IN RE: RAMON RUIZ RELATOR

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Court of Appeals of Texas, Waco.

IN RE: RAMON RUIZ RELATOR

NO. 02–13–00148–CV

Decided: May 30, 2013

PANEL:  GARDNER, WALKER, and MCCOY, JJ.

MEMORANDUM OPINION1

I. Introduction

In five issues, Relator Ramon Ruiz seeks a writ of habeas corpus, arguing that the order jailing him for contempt for nonpayment of temporary child and spousal support is invalid.   We grant the relief requested in his petition and release his bond.2

II. Invalid Commitment Order

In his first issue, Relator complains that the commitment order is invalid.   The order, which incorrectly states that Relator did not appear,3 is entitled, “Order Holding Respondent in Contempt for Failure to Pay Child Support and Spousal Support, Granting Judgment, and for Commitment to County Jail.” 4 [Emphasis added.]   It contains no language directing the sheriff to take Relator into custody and merely states, “IT IS ORDERED that all writs and other process necessary for the enforcement of this order be issued.”   And it does not appear from the record here that anything else was ever issued to direct the sheriff to take Relator into custody.

“A person may not be confined without a valid order of commitment.”   Ex parte Wilson, 797 S.W.2d 6, 7 (Tex.1990) (orig.proceeding).  “A commitment order is the warrant, process, or order by which a court directs a ministerial officer to take custody of a person.”  In re Jorge, No. 02–12–00407–CV, 2012 WL 5275343, at *1 (Tex.App.—Fort Worth, Oct. 26, 2012, orig. proceeding) (mem.op.).   An order that lacks any directive to the sheriff to take a person into custody cannot constitute a commitment order.  Id.

Here, even though the contempt order has “for commitment to county jail” in its title and sentences Relator to commitment in the county jail, because it lacks any directive to the sheriff to take Relator into custody, and no other document was signed by the trial court or issued by the court clerk containing the required directive, Relator has been illegally restrained.   See id.   Therefore, we sustain Relator's first issue, and based on our disposition here, we need not reach Relator's remaining four issues.   See Tex.R.App. P. 47.1.

III. Conclusion

Having sustained Relator's first issue, we order him immediately discharged from custody, and we order Relator and any sureties discharged from all obligations on Relator's bond.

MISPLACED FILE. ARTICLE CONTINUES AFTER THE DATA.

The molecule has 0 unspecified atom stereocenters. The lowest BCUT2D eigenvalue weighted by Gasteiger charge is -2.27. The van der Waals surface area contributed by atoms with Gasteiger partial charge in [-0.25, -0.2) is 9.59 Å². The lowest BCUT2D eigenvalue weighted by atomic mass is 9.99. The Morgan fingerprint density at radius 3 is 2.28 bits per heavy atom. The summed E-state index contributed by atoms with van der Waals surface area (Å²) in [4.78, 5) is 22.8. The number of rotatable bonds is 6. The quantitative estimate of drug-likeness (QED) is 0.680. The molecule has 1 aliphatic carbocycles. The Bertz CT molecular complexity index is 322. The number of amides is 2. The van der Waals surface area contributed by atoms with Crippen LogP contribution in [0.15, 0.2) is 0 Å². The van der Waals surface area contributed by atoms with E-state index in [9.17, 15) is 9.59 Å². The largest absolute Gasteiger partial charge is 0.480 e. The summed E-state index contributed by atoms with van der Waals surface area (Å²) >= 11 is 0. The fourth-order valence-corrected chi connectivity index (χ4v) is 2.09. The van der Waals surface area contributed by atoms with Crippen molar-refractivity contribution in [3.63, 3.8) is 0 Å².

FOOTNOTES

FN1. See Tex.R.App. P. 47.4, 52.8(d)..  FN1. See Tex.R.App. P. 47.4, 52.8(d).

FN2. While awaiting a response from the real party in interest, this court ordered Relator discharged upon filing of a bond..  FN2. While awaiting a response from the real party in interest, this court ordered Relator discharged upon filing of a bond.

FN3. The record of the two-day hearing reflects not only that Relator and his counsel were present but also that Relator testified..  FN3. The record of the two-day hearing reflects not only that Relator and his counsel were present but also that Relator testified.

FN4. In the order, the trial court found Relator in contempt for failing to pay child support on October 1, 2012;  November 15, 2012;  December 15, 2012;  January 15, 2013;  February 15, 2013;  and March 15, 2013, and failing to pay spousal support on October 15, 2012;  November 1, 2012;  December 1, 2012;  January 1, 2013;  February 1, 2013;  March 1, 2013;  and April 1, 2013 and ordered him “committed to the Denton County Jail for a period of 180 calendar days for each violation, the sentences to be served consecutively, day for day, for a total of 180 calendar days.”  [Emphasis added.]   As reflected by the trial judge's ruling at the hearing, sentencing Relator “to 180 days confinement,” the use of “consecutively” in the order is apparently incorrect..  FN4. In the order, the trial court found Relator in contempt for failing to pay child support on October 1, 2012;  November 15, 2012;  December 15, 2012;  January 15, 2013;  February 15, 2013;  and March 15, 2013, and failing to pay spousal support on October 15, 2012;  November 1, 2012;  December 1, 2012;  January 1, 2013;  February 1, 2013;  March 1, 2013;  and April 1, 2013 and ordered him “committed to the Denton County Jail for a period of 180 calendar days for each violation, the sentences to be served consecutively, day for day, for a total of 180 calendar days.”  [Emphasis added.]   As reflected by the trial judge's ruling at the hearing, sentencing Relator “to 180 days confinement,” the use of “consecutively” in the order is apparently incorrect.

BOB MCCOY JUSTICE

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